Open Access Article
This Open Access Article is licensed under a Creative Commons Attribution-Non Commercial 3.0 Unported Licence

Chiral molecular face-rotating sandwich structures constructed through restricting the phenyl flipping of tetraphenylethylene

Hang Qu , Xiao Tang , Xinchang Wang , Zhihao Li , Zheyu Huang , Hui Zhang , Zhongqun Tian and Xiaoyu Cao *
State Key Laboratory of Physical Chemistry of Solid Surfaces, Key Laboratory of Chemical Biology of Fujian Province, Collaborative Innovation Center of Chemistry for Energy Materials (iChEM), College of Chemistry and Chemical Engineering, Xiamen University, Xiamen 361005, P. R. China. E-mail:

Received 31st July 2018 , Accepted 13th September 2018

First published on 14th September 2018


Chiral tetraphenylethylene (TPE) derivatives have great potential in chiral recognition and circularly polarized luminescence. However, they were mainly constructed through introducing chiral substituents at the periphery of the TPE moiety, which required additional chemical modifications and limited the variety of chiralities of products. Herein, we constructed a series of chiral face-rotating sandwich structures (FRSs) through restricting the phenyl flipping of TPE without introducing any chiral substituents. In FRSs, the complex arrangements of TPE motifs resulted in a variety of chiralities. We also found that non-covalent repulsive interactions in vertices caused the facial hetero-directionality of FRSs, and the hydrogen bonds between imine bonds and hydroxy groups induced excited-state intramolecular proton transfer (ESIPT) emission of FRSs. In addition, the fluorescence intensity of FRSs decreases with the addition of trifluoroacetic acid. This study provides new insights into the rational design of chiral assemblies from aggregation-induced emission (AIE) active building blocks through restriction of intramolecular rotation (RIR).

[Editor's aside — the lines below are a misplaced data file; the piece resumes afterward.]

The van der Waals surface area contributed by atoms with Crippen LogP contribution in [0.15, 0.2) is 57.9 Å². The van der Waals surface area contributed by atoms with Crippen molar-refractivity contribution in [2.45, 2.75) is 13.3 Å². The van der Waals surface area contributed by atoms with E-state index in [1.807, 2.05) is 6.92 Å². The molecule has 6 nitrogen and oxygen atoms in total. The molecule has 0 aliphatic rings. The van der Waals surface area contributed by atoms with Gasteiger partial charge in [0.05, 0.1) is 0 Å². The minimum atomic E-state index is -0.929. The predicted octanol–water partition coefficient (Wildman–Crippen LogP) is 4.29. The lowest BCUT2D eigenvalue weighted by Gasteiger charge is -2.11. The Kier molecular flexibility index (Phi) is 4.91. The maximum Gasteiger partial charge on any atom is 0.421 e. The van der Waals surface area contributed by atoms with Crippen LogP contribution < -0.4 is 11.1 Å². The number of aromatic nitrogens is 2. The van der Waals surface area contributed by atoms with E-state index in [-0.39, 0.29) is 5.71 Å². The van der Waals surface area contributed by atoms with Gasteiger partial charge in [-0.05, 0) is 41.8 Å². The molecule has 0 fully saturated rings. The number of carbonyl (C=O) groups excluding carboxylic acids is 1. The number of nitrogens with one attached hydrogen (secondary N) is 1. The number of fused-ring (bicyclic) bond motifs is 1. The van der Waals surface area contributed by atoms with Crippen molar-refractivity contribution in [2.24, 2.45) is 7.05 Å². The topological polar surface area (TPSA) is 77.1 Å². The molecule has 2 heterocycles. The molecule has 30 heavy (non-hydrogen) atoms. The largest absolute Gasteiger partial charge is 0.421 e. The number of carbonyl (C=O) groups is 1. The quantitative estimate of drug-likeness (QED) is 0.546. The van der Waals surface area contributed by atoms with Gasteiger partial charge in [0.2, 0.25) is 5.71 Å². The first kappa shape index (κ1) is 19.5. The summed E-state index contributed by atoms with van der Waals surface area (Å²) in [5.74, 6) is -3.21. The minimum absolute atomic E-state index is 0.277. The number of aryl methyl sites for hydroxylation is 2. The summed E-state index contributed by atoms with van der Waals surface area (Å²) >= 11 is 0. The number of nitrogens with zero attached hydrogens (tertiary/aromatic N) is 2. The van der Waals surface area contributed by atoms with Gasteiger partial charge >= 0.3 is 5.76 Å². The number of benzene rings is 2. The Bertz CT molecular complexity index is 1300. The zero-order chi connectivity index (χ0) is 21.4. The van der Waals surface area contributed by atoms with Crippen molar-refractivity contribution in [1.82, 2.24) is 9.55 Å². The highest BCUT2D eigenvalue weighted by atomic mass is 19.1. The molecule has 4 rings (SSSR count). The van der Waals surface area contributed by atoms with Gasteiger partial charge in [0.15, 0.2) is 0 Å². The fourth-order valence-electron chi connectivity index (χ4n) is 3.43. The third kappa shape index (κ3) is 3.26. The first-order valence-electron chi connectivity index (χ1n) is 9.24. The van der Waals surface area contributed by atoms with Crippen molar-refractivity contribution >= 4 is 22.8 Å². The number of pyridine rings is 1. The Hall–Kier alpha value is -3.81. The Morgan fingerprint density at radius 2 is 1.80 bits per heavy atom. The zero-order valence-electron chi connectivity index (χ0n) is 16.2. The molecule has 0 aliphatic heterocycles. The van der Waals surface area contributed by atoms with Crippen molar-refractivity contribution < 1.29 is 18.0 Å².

Tetraphenylethylene (TPE), as an aggregation-induced-emission chromophore (AIEgen),1 has been extensively applied in fluorescent probes,2 optoelectronic materials,3 and bioimaging agents.4 As a pseudo-C4 symmetric building block, TPE has been assembled into covalent-organic frameworks (COFs),5 molecular cages6 and supramolecular fibres.7 Among those TPE-based materials, the chiral ones are particularly interesting because they exhibit extensive functions such as chiral recognition8 and circularly polarized luminescence.9 Generally, chiral TPE derivatives are constructed through introducing chiral substituents at the periphery of the TPE moiety.10 Nevertheless, such strategies required additional chemical modifications on TPE, and the chiral substituents limited the variety of chiralities of products. Interestingly, the propeller-like TPE core can exhibit inherent two-dimensional (2D) chirality in P or M helical configurations11 through the restriction of intramolecular rotation (RIR).12 In addition, the spatial orientation of vinyl bonds (Fig. 1a), either vertical or horizontal, also influences the chirality of assembled structures. Therefore, the complex arrangements of the four TPE motifs (Fig. 1b) could generate numerous chiral diastereoisomers without introducing any chiral substituents. But such a strategy to construct chiral TPE-based assemblies was rarely investigated and challenging due to difficulties in chiral separation.
image file: c8sc03404d-f1.tif